We head back for some circuits. As the runway is 1,309m of smooth tarmac, it’s not really representative of an Islander’s natural environment. As the circuit direction for Runway 23 is right-hand and I’m in the left seat, positioning could be a little tricky in some aircraft, but the field of view is excellent and I have no problem judging when to turn base. For my first landing I fly a conventional approach, ensuring that I keep the speed above the 65kt Vmca until very short final.

Speed control is easy all the way round the circuit but I flare slightly too high and the touchdown is ‘firm but fair’. As briefed this is a touch-and-go, and almost as soon as the throttles hit the stops we’re airborne again.

Turning downwind Simon briefs me to make this a STOL (short takeoff and landing) approach, which entails getting full flap down a little earlier and trimming for 56kts on final. We are now using a ‘back side’ technique, where speed is controlled completely with pitch, while power controls the descent rate. Simon emphasises that accurate speed control is important, and that I might just need a suggestion of power in the flare to cushion the touchdown.

The aircraft is so speed-stable that I have no trouble at all nailing the speed tape to 56kts, but the touchdown point is further up the runway than I intended. As soon as the mainwheels touch, I lower the nose and brake firmly to a stop. We don’t use much runway. It’s worth mentioning that I only had an hour on type; a bit more practice and a decent wind on the nose and I’m sure I could get the Islander down and stopped in a very short distance. The pilot’s operating handbook claims a stopping distance of only 299m when landing over a 50ft obstacle.

Now for a STOL takeoff. With flaps set to 25°, I run the engines up to full power against the brakes and then release them. The acceleration is excellent, and as the speed tape hits 50 I pull the nose up and the Islander leaps off the ground. On the following landing I hold the nose up for aerodynamic braking and roll almost to the end of the runway with the nosewheel still in the air, such is the power of the elevator.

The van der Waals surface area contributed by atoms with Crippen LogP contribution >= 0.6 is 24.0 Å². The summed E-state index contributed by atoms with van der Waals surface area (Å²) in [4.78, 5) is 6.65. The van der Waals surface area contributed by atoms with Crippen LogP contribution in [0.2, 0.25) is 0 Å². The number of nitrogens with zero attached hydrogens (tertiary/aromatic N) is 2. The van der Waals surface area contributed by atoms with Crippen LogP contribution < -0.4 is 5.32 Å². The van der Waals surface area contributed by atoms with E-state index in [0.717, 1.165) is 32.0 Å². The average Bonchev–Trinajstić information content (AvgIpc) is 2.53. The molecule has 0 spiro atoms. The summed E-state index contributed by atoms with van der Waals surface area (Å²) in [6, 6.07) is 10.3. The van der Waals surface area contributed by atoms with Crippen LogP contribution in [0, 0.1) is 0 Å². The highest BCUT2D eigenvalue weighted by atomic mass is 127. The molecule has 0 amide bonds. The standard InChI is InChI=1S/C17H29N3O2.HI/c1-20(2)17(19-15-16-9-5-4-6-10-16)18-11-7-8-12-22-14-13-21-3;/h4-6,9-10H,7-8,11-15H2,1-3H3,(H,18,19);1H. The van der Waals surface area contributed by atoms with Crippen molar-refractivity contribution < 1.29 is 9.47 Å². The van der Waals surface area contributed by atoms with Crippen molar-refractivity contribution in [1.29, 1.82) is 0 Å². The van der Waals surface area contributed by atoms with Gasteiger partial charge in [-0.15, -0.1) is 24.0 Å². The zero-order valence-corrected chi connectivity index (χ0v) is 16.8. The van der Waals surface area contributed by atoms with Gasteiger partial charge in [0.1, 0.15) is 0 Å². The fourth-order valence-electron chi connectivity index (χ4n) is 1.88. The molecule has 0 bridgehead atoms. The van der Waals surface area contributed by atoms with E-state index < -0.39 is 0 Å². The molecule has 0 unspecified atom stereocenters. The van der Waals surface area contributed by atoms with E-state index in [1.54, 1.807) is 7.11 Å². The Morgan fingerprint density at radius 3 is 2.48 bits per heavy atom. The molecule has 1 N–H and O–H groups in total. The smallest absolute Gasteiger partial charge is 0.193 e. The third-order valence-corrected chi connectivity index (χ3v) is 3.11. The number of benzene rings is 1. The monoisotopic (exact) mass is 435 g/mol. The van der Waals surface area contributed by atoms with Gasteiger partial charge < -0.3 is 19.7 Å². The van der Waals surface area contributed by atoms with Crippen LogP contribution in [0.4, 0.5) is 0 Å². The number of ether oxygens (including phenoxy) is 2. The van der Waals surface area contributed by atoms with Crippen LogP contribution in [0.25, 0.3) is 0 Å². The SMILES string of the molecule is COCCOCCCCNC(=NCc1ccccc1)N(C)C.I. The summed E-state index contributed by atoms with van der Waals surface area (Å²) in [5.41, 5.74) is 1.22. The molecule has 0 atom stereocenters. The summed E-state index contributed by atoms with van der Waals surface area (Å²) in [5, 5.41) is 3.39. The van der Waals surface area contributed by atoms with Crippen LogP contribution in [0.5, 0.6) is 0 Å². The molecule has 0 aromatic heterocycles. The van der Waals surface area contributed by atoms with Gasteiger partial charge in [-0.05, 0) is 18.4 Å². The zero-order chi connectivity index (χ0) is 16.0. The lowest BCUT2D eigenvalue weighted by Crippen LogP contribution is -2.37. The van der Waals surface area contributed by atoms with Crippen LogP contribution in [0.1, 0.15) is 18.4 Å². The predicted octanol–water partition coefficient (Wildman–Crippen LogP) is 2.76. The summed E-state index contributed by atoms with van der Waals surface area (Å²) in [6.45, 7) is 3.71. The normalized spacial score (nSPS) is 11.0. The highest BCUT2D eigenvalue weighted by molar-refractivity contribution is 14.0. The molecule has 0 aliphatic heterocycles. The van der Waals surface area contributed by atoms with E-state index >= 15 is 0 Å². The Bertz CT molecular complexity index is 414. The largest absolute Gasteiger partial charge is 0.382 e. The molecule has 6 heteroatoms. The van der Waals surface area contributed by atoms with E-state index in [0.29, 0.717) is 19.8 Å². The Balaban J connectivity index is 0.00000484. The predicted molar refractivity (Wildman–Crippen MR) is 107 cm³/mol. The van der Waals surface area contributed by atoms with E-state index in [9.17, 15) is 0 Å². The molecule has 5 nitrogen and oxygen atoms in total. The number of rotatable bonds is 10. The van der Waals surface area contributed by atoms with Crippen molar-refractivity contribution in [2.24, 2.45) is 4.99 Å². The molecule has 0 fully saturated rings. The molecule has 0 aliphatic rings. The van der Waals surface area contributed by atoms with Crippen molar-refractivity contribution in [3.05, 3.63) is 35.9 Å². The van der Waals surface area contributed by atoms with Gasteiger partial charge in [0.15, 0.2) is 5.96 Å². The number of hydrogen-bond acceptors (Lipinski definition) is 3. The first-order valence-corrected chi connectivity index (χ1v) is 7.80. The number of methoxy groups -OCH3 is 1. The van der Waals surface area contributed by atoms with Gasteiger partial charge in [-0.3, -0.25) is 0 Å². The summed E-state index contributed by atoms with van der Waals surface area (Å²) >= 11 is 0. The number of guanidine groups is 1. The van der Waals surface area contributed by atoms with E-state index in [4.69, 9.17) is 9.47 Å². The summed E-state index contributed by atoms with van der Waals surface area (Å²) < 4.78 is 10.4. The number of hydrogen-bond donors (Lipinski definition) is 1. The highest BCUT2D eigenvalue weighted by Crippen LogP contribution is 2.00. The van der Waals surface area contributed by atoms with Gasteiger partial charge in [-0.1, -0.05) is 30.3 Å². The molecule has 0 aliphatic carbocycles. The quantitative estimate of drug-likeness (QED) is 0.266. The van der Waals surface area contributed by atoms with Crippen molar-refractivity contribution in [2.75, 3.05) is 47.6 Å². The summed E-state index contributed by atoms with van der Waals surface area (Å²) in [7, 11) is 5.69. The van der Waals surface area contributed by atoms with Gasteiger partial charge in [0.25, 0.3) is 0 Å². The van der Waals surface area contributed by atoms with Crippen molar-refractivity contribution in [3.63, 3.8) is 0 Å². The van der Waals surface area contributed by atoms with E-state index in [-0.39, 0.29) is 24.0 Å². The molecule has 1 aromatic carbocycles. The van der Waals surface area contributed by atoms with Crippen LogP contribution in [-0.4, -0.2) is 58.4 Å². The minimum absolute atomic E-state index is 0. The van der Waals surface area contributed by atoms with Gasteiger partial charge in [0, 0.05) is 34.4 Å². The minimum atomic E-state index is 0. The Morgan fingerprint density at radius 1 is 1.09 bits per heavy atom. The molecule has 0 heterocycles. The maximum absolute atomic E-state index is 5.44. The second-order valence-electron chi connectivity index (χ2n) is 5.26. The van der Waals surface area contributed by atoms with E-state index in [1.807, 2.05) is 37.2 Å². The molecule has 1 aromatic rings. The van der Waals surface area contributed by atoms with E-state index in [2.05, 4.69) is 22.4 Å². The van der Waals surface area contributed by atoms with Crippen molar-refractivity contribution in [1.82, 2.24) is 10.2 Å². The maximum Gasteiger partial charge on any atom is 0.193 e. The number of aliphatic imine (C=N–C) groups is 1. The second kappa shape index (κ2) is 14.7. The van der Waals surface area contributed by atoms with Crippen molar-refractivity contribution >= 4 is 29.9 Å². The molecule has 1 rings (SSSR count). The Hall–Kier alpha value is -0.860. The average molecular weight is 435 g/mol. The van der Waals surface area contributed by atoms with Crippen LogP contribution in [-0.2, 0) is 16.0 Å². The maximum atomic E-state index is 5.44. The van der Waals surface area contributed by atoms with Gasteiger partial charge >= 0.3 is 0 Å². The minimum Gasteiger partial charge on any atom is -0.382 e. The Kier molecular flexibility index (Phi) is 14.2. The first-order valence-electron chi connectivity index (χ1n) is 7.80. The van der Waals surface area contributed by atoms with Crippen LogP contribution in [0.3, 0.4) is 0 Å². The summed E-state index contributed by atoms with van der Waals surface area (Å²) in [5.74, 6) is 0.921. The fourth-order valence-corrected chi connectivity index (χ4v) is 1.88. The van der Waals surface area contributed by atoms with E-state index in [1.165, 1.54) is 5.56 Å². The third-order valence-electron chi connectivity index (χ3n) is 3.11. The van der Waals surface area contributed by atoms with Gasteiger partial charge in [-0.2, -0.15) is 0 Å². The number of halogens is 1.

It’s hard not to be impressed by the Islander, and it’s easy to see why it’s still in production after more than fifty years. It may look like an elementary aircraft, but this belies a very clever design. Anyone can design something complicated, but as Leonardo da Vinci observed ‘simplicity is the ultimate sophistication’.

 

Perfect for Africa

The Islander is an honest aeroplane that is ideally suited to African conditions. It’s no great shakes in the glamour and glitz arena, but when it comes to flying into and out of goat tracks with heavy loads and nine pax, I reckon there are very few aircraft that could beat it. Its STOL capabilities are legendary and it will get into, and out of, tight, unlikely spots with a good load aboard.

I first met the Islander back in the 70s at Wings Airways in the USA, when we were running a high-density shuttle service from peri-urban areas into Philadelphia’s KPHL. The legs varied from as little as around 10nm up to 60nm and the runways were, at best, grass strips.

My days consisted of a hub and spoke run, where I would begin at a field, fly a load of pax to KPHL, then fly to another airfield to collect another load for KPHL and so on – on some legs, I wouldn’t even bother to get the flaps up. This was pure high-cycle feeder flying with often more than ten cycles a day, and the Islander thrived in this environment, never once did it let me down.

The runways, which rarely deserved that title, could become interesting mud slides in autumn, hair-raising ‘skating rinks’ in winter, cracked, potholed minefields in spring and hot and dusty in summer. But the ‘boom-box’ – as we sometimes jokingly called the Islander – took it all in its stride without any incidents.

 

Conclusion

Earlier, we referred to the Islander as a “flying Land Rover” and in the same way that the no-frills Land Rover first opened up Africa to tourism decades ago, so the Islander is perfectly positioned to provide the next step of becoming the vehicle that opens up Africa’s population to air travel. In addition, its multi-role capability allows it to be configured for many missions throughout Africa where low acquisition cost, ruggedness, STOL capability and reliability are key objectives.

Although in recent years turbine aircraft such as the Kodiak and Caravan have eclipsed the Islander, the threat to Avgas availability has receded and the Islander is still a great contender for Okavango and Mozambique Island destinations and for relief operations such as Mission Aviation Fellowship flies.

The Islander’s piston engines make acquisition and operating costs significantly less and give passengers the comfort of two engines. It is interesting to note that its most significant competition will be the still in development Tecnam P2012. With the same high wing and fixed gear configuration, and with two 375 hp Lycomings, the new Italian may be faster, but it is almost certainly not going to be as rugged – and it costs nearly twice as much.

While the Islander may be slower than its more powerful turbine competitors, over short sectors the speed difference is negligible, and operating costs per seat are about a third less. There’s still a lot to recommend this functional classic.

 

Share on Facebook
Share on Twitter
Please reload